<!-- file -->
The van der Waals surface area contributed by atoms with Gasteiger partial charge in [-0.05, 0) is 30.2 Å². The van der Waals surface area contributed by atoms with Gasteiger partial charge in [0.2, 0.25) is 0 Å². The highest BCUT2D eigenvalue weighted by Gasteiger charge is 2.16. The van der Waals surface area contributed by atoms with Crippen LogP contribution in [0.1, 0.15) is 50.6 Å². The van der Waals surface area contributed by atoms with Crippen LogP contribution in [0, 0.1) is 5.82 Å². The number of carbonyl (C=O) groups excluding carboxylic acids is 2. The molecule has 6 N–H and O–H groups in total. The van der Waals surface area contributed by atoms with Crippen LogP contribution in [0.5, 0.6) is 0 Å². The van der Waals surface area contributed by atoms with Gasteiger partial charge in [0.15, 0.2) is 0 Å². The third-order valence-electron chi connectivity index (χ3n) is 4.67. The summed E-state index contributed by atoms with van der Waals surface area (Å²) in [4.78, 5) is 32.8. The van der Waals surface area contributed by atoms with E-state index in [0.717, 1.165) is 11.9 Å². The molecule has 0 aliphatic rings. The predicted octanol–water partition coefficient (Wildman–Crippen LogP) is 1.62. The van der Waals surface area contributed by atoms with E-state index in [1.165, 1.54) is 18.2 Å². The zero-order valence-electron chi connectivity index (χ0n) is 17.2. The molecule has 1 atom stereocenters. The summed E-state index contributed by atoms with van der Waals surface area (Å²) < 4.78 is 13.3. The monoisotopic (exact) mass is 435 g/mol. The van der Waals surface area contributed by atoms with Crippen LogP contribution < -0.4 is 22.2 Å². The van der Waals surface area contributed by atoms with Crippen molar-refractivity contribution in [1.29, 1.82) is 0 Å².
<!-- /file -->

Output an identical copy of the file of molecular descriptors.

The van der Waals surface area contributed by atoms with Gasteiger partial charge in [-0.05, 0) is 30.2 Å². The van der Waals surface area contributed by atoms with Gasteiger partial charge in [0.2, 0.25) is 0 Å². The highest BCUT2D eigenvalue weighted by Gasteiger charge is 2.16. The van der Waals surface area contributed by atoms with Crippen LogP contribution in [0.1, 0.15) is 50.6 Å². The van der Waals surface area contributed by atoms with Crippen LogP contribution in [0, 0.1) is 5.82 Å². The number of carbonyl (C=O) groups excluding carboxylic acids is 2. The molecule has 6 N–H and O–H groups in total. The van der Waals surface area contributed by atoms with Crippen LogP contribution in [0.5, 0.6) is 0 Å². The van der Waals surface area contributed by atoms with Gasteiger partial charge in [0.15, 0.2) is 0 Å². The third-order valence-electron chi connectivity index (χ3n) is 4.67. The summed E-state index contributed by atoms with van der Waals surface area (Å²) in [4.78, 5) is 32.8. The van der Waals surface area contributed by atoms with E-state index in [0.717, 1.165) is 11.9 Å². The molecule has 0 aliphatic rings. The predicted octanol–water partition coefficient (Wildman–Crippen LogP) is 1.62. The van der Waals surface area contributed by atoms with E-state index in [1.165, 1.54) is 18.2 Å². The zero-order valence-electron chi connectivity index (χ0n) is 17.2. The molecule has 1 atom stereocenters. The summed E-state index contributed by atoms with van der Waals surface area (Å²) < 4.78 is 13.3. The monoisotopic (exact) mass is 435 g/mol. The van der Waals surface area contributed by atoms with Crippen LogP contribution < -0.4 is 22.2 Å². The van der Waals surface area contributed by atoms with Crippen molar-refractivity contribution in [1.29, 1.82) is 0 Å².